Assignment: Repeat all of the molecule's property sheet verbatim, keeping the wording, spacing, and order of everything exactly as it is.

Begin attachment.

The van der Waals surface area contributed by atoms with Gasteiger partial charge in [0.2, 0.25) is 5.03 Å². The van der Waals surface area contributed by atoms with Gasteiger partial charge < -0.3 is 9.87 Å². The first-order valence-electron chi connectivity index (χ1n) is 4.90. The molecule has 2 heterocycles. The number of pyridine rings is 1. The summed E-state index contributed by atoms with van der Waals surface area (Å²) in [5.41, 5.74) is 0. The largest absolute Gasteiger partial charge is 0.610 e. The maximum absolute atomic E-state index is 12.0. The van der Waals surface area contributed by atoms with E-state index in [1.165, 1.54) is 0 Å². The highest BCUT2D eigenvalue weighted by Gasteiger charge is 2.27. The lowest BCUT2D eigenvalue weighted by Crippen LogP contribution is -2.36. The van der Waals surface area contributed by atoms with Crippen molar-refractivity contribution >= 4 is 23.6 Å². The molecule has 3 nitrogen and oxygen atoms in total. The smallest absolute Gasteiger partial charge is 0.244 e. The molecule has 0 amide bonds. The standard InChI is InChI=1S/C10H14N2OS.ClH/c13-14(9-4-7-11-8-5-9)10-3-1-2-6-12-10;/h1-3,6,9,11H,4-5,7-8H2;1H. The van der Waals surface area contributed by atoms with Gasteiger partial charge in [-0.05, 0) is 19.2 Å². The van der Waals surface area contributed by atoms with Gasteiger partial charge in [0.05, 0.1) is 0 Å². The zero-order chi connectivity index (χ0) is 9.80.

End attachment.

The van der Waals surface area contributed by atoms with Gasteiger partial charge in [0.2, 0.25) is 5.03 Å². The van der Waals surface area contributed by atoms with Gasteiger partial charge < -0.3 is 9.87 Å². The first-order valence-electron chi connectivity index (χ1n) is 4.90. The molecule has 2 heterocycles. The number of pyridine rings is 1. The summed E-state index contributed by atoms with van der Waals surface area (Å²) in [5.41, 5.74) is 0. The largest absolute Gasteiger partial charge is 0.610 e. The maximum absolute atomic E-state index is 12.0. The van der Waals surface area contributed by atoms with E-state index in [1.165, 1.54) is 0 Å². The highest BCUT2D eigenvalue weighted by Gasteiger charge is 2.27. The lowest BCUT2D eigenvalue weighted by Crippen LogP contribution is -2.36. The van der Waals surface area contributed by atoms with Crippen molar-refractivity contribution >= 4 is 23.6 Å². The molecule has 3 nitrogen and oxygen atoms in total. The smallest absolute Gasteiger partial charge is 0.244 e. The molecule has 0 amide bonds. The standard InChI is InChI=1S/C10H14N2OS.ClH/c13-14(9-4-7-11-8-5-9)10-3-1-2-6-12-10;/h1-3,6,9,11H,4-5,7-8H2;1H. The van der Waals surface area contributed by atoms with Gasteiger partial charge in [-0.05, 0) is 19.2 Å². The van der Waals surface area contributed by atoms with Gasteiger partial charge in [0.05, 0.1) is 0 Å². The zero-order chi connectivity index (χ0) is 9.80.